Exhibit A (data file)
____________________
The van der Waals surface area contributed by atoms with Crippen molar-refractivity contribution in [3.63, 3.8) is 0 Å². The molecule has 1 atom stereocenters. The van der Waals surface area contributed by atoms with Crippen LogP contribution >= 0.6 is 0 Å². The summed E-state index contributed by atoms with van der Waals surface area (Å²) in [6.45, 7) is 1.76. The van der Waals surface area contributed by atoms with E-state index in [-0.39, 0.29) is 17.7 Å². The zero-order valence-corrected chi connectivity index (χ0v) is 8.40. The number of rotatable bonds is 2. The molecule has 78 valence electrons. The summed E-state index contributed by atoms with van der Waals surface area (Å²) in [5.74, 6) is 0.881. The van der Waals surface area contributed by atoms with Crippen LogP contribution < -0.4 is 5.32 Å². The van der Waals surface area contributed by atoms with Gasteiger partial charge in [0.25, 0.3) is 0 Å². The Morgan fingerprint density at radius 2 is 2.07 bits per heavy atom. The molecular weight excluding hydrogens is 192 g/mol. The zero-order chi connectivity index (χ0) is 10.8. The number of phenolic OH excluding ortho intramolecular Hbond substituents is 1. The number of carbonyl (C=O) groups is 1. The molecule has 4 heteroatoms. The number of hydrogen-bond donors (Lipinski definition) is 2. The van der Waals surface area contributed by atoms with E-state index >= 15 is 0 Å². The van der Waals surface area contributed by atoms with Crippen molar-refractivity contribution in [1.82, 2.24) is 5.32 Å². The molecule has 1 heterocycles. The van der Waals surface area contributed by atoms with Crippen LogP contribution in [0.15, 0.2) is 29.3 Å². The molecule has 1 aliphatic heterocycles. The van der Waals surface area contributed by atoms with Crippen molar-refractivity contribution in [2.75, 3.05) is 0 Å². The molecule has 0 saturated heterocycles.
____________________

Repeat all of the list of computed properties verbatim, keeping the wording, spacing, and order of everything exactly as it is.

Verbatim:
The van der Waals surface area contributed by atoms with Crippen molar-refractivity contribution in [3.63, 3.8) is 0 Å². The molecule has 1 atom stereocenters. The van der Waals surface area contributed by atoms with Crippen LogP contribution >= 0.6 is 0 Å². The summed E-state index contributed by atoms with van der Waals surface area (Å²) in [6.45, 7) is 1.76. The van der Waals surface area contributed by atoms with E-state index in [-0.39, 0.29) is 17.7 Å². The zero-order valence-corrected chi connectivity index (χ0v) is 8.40. The number of rotatable bonds is 2. The molecule has 78 valence electrons. The summed E-state index contributed by atoms with van der Waals surface area (Å²) in [5.74, 6) is 0.881. The van der Waals surface area contributed by atoms with Crippen LogP contribution < -0.4 is 5.32 Å². The van der Waals surface area contributed by atoms with Gasteiger partial charge in [0.25, 0.3) is 0 Å². The Morgan fingerprint density at radius 2 is 2.07 bits per heavy atom. The molecular weight excluding hydrogens is 192 g/mol. The zero-order chi connectivity index (χ0) is 10.8. The number of phenolic OH excluding ortho intramolecular Hbond substituents is 1. The number of carbonyl (C=O) groups is 1. The molecule has 4 heteroatoms. The number of hydrogen-bond donors (Lipinski definition) is 2. The van der Waals surface area contributed by atoms with E-state index >= 15 is 0 Å². The van der Waals surface area contributed by atoms with Crippen molar-refractivity contribution in [1.82, 2.24) is 5.32 Å². The molecule has 1 heterocycles. The van der Waals surface area contributed by atoms with Crippen LogP contribution in [0.15, 0.2) is 29.3 Å². The molecule has 1 aliphatic heterocycles. The van der Waals surface area contributed by atoms with Crippen molar-refractivity contribution in [2.75, 3.05) is 0 Å². The molecule has 0 saturated heterocycles.